A recent study by Williams et al. (2023) underscores the critical role of leadership commitment to worker safety, health, and well-being in reducing staff turnover rates3. The study found that long-term care centers with leadership that communicated and demonstrated such commitment had relatively fewer nurses leave during the study period, with turnover rates approximately 10% lower than homes without such leadership commitment. This research suggests that investing in leadership development and fostering a culture of safety, health, and well-being could be a valuable strategy for reducing staff turnover.

Conclusion: The Leadership Imperative

Leadership is a critical factor in reducing staff turnover rates in long-term care centers. By prioritizing staff engagement, building a strong organizational culture, promoting communication, role modeling positive behaviors, adopting a solution-focused approach, and demonstrating a commitment to worker safety, health, and well-being, leaders can create an environment that inspires staff members to stay in their positions long-term. By investing in leadership development for themselves and their staff members, administrators can make a significant impact on the quality of care provided, resident satisfaction, and overall success of their long-term care centers.

In the end, the key to unlocking the door to reduced staff turnover in long-term care centers is in the hands of effective, committed, and compassionate leaders. Their role is not just to lead, but to inspire, motivate, and create an environment where every staff member feels valued and heard.

Resources Referenced in this Article:

  1. Quek, S. J., Thomson, L., Houghton, R., Bramley, L., Davis, S. G., & Cooper, J. (2021). Distributed Leadership as a predictor of employee engagement, job satisfaction, and turnover intention in UK Nursing Staff. DOI: 10.1111/jonm.13321.
  2. Scales, K., Lepore, M., Anderson, R. A., McConnell, E., Song, Y., Kang, B., Porter, K. A., Thach, T., & Corazzini, K. (2019). Person-Directed Care Planning in Nursing Homes: Resident, Family, and Staff Perspectives.  DOI: 10.1177/0733464817732519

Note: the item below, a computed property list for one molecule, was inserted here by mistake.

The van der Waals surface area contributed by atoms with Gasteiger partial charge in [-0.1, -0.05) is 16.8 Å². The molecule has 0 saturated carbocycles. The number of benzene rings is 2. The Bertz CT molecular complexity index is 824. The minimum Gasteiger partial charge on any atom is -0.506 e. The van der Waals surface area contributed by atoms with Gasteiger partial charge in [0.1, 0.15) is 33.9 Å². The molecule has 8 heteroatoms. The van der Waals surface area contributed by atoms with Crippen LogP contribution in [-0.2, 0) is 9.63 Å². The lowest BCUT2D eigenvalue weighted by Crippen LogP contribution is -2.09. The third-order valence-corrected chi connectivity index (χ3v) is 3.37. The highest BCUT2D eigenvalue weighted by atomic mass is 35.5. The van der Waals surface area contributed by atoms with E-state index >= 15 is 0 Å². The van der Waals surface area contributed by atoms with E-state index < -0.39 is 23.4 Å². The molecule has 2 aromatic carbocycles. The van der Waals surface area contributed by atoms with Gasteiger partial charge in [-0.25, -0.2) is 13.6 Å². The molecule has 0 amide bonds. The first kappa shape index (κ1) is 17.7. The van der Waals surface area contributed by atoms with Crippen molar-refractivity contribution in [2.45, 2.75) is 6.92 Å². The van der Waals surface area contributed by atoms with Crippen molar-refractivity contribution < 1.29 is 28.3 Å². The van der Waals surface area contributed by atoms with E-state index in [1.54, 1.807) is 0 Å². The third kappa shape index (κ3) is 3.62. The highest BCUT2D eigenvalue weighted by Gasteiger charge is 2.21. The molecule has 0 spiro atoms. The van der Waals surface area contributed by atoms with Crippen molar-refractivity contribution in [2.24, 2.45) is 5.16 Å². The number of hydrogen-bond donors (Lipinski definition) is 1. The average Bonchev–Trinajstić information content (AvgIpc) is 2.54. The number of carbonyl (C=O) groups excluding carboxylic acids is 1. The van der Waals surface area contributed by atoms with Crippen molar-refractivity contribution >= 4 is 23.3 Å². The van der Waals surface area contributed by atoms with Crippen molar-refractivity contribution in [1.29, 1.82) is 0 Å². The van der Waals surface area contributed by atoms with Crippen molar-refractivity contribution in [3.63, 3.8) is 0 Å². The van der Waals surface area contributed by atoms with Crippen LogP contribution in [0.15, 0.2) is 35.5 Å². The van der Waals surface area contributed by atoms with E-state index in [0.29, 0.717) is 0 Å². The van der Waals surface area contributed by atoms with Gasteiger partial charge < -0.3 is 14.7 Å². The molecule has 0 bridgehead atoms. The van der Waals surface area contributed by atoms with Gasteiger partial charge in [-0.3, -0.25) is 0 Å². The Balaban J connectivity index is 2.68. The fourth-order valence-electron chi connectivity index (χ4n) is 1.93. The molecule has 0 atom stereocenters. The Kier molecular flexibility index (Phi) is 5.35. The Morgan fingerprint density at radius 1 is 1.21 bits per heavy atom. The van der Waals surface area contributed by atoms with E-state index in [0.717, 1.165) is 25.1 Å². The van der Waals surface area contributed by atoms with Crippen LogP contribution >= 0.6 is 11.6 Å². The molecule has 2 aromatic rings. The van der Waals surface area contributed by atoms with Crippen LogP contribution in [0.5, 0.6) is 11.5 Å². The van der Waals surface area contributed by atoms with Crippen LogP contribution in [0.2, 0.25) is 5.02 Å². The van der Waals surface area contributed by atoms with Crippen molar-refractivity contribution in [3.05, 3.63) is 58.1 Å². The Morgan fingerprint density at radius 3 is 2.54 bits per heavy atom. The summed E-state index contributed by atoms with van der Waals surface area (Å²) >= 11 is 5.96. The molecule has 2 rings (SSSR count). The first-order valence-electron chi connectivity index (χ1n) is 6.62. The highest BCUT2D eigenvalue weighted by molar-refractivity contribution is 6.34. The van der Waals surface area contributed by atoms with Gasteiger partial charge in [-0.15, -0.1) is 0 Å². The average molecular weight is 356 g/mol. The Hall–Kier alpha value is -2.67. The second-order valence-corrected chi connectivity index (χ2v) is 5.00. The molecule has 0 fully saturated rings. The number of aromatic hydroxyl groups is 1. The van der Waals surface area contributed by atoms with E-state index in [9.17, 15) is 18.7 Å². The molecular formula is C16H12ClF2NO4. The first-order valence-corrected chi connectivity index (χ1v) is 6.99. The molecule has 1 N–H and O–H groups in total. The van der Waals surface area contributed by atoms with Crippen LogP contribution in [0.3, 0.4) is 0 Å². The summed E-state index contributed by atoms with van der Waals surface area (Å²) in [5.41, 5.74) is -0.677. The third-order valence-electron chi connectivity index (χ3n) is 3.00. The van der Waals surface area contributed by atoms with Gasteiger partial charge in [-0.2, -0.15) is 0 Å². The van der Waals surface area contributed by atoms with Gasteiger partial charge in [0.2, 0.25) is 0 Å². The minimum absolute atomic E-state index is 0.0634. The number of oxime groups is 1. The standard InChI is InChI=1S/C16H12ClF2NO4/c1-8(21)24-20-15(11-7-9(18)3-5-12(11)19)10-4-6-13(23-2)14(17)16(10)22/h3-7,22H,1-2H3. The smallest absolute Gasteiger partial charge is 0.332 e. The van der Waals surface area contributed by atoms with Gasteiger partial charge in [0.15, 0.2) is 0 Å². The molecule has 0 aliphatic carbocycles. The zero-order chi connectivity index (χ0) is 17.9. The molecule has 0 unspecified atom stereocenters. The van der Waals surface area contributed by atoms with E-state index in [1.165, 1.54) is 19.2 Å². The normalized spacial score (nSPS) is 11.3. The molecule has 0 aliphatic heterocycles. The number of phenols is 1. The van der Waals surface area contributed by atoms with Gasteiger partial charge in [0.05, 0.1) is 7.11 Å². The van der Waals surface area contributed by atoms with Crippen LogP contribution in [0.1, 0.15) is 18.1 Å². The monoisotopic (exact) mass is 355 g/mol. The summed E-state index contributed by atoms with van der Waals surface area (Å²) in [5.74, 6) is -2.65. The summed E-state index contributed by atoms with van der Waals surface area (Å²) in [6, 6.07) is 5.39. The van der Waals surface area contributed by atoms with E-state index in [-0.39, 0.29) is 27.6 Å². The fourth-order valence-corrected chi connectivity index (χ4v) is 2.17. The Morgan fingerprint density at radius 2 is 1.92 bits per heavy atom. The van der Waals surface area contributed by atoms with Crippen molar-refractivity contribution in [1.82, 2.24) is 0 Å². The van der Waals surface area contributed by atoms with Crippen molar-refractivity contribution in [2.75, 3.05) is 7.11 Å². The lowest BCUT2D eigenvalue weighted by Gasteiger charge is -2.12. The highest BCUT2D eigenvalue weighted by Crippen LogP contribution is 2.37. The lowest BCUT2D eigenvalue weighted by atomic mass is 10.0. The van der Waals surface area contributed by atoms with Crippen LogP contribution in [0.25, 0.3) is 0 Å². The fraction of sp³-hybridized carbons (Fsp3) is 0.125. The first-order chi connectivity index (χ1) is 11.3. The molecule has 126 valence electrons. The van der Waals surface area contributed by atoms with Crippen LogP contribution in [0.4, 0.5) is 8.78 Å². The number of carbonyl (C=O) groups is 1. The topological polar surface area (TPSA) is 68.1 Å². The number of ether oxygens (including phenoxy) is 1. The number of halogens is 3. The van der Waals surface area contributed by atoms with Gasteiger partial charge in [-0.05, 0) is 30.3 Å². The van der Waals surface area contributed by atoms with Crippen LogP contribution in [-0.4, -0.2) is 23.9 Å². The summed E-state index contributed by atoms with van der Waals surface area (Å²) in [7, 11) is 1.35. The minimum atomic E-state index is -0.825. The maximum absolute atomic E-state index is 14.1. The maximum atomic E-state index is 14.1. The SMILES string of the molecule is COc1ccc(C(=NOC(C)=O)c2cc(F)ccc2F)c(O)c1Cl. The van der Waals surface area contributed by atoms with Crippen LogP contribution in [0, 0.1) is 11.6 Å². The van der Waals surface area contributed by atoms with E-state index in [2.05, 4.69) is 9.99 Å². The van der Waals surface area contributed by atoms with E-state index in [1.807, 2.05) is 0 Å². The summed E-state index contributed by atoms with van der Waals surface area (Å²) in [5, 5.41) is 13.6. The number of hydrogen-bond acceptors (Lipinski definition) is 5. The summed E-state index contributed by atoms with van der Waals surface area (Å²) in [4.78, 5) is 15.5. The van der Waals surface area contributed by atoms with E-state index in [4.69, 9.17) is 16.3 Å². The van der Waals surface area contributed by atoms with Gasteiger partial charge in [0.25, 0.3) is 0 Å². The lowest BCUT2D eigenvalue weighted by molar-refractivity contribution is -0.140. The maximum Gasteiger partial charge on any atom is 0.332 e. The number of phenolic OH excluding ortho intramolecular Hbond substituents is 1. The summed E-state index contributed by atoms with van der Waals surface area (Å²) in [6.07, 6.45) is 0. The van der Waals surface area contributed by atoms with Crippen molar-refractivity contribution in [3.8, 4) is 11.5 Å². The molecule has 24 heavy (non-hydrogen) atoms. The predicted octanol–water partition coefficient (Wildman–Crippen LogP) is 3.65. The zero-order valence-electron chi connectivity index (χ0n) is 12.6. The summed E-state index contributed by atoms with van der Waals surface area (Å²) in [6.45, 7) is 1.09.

A Game-Changer in Caregiving: Engage with® Skills Training Programs Launches Virtual Solution

The landscape of caregiving is about to change dramatically, thanks to the innovative efforts of Engage with® Skills Training Programs. This national non-profit initiative of the Mental Health Association of Maryland has rolled out a virtual skills training program that’s set to revolutionize the way caregivers are trained.

The Engage with® Older Adults at home skills training program is a live, virtual training experience that was once exclusively available to professionals in long-term care facilities. Now, it’s been reimagined and repackaged as an “at home” training curriculum, accessible to anyone with an internet connection and a device capable of streaming video. The training is split into two manageable 2-hour sessions, designed to be user-friendly, even for those with basic computer skills.

This program is a game-changer for family members, friends, and professional caregivers, providing them with the opportunity to develop and refine the skills necessary to care for and effectively support elderly parents and older adults aging in place. The skills taught in this live, instructor-led, virtual training can empower caregivers to provide better support and care, reduce resistance to care, and positively impact challenging interpersonal dynamics.

The virtual skills training is delivered in real time by a licensed mental health professional. The training is practical, interactive, and focuses on critical topics such as demonstrating respect, reducing the impact of stigma, effective communication, engaging in meaningful ways, identifying suicide risk factors, and de-escalation.

Stephen B. Goldberg, MD, Engage with Skills Training Program’s Medical Director, and developer of the Engage with concept, said, “Our mission is to improve the lives of older adults and those who support them. The elder care workforce shortage is a growing crisis that will affect us all. We must find ways to support the growing population of older adults. Our team has risen to the challenge by completing the conversion of our nationally recognized skills training program ahead of schedule, at a time when it is needed the most.

Engage with® Skills Training Programs are known for their innovative gamification approach in a virtual environment. The skills trainings have a behavioral health focus and cover a wide range of topics such as mental health conditions, substance use and medication misuse, neurocognitive disorders, traumatic brain injury (TBI), aggression and de-escalation, as well as suicide risk identification.

The Mental Health Association of Maryland (MHAMD), the parent organization of Engage with® Skills Training Programs, is a volunteer, non-profit organization that brings together consumers, families, professionals, advocates, and concerned citizens for unified action in all aspects of mental health and mental illness.

In a nutshell, the launch of the Engage with® Older Adults at home Skills training program is a significant milestone in the field of caregiving. By providing accessible and practical skills training, this program aims to reduce caregiver burnout and improve the quality of care for older adults aging in place. This is a giant leap forward in ensuring that caregivers are equipped with the skills they need to provide the best possible care.

Want to learn more about this program? Explore the Engage with® Older Adults at home skills training program online by visiting You can also read the full Press Release here.